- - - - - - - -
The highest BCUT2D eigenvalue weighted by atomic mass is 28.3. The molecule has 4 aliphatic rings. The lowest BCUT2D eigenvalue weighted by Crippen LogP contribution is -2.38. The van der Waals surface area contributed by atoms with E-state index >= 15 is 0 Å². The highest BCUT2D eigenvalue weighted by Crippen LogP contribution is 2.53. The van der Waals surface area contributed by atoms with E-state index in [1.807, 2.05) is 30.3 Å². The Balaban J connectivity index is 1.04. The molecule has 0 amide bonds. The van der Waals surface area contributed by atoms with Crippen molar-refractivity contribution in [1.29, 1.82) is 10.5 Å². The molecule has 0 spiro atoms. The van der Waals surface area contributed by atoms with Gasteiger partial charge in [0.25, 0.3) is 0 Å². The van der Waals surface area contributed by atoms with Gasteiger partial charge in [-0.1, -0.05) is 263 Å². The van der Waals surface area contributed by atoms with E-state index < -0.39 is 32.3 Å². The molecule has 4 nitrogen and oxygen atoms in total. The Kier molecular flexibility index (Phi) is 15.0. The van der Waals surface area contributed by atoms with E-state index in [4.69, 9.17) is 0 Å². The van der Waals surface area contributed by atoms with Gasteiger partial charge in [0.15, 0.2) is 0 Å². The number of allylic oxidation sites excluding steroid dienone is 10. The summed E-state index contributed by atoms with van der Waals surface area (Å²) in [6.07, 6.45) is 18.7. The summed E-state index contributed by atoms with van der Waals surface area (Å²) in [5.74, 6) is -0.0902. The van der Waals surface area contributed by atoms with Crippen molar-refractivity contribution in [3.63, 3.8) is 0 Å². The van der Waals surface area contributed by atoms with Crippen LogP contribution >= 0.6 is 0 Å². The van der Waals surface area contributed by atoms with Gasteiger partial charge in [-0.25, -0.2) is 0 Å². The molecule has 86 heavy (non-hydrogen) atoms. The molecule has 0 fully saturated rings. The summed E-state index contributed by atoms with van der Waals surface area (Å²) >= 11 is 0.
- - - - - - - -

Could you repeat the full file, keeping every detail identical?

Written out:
The highest BCUT2D eigenvalue weighted by atomic mass is 28.3. The molecule has 4 aliphatic rings. The lowest BCUT2D eigenvalue weighted by Crippen LogP contribution is -2.38. The van der Waals surface area contributed by atoms with E-state index >= 15 is 0 Å². The highest BCUT2D eigenvalue weighted by Crippen LogP contribution is 2.53. The van der Waals surface area contributed by atoms with E-state index in [1.807, 2.05) is 30.3 Å². The Balaban J connectivity index is 1.04. The molecule has 0 amide bonds. The van der Waals surface area contributed by atoms with Crippen molar-refractivity contribution in [1.29, 1.82) is 10.5 Å². The molecule has 0 spiro atoms. The van der Waals surface area contributed by atoms with Gasteiger partial charge in [0.25, 0.3) is 0 Å². The van der Waals surface area contributed by atoms with Gasteiger partial charge in [-0.1, -0.05) is 263 Å². The van der Waals surface area contributed by atoms with E-state index < -0.39 is 32.3 Å². The molecule has 4 nitrogen and oxygen atoms in total. The Kier molecular flexibility index (Phi) is 15.0. The van der Waals surface area contributed by atoms with E-state index in [4.69, 9.17) is 0 Å². The van der Waals surface area contributed by atoms with Gasteiger partial charge in [0.15, 0.2) is 0 Å². The number of allylic oxidation sites excluding steroid dienone is 10. The summed E-state index contributed by atoms with van der Waals surface area (Å²) in [6.07, 6.45) is 18.7. The summed E-state index contributed by atoms with van der Waals surface area (Å²) in [5.74, 6) is -0.0902. The van der Waals surface area contributed by atoms with Crippen molar-refractivity contribution in [3.63, 3.8) is 0 Å². The van der Waals surface area contributed by atoms with Crippen LogP contribution >= 0.6 is 0 Å². The van der Waals surface area contributed by atoms with Gasteiger partial charge in [-0.25, -0.2) is 0 Å². The molecule has 86 heavy (non-hydrogen) atoms. The molecule has 0 fully saturated rings. The summed E-state index contributed by atoms with van der Waals surface area (Å²) >= 11 is 0.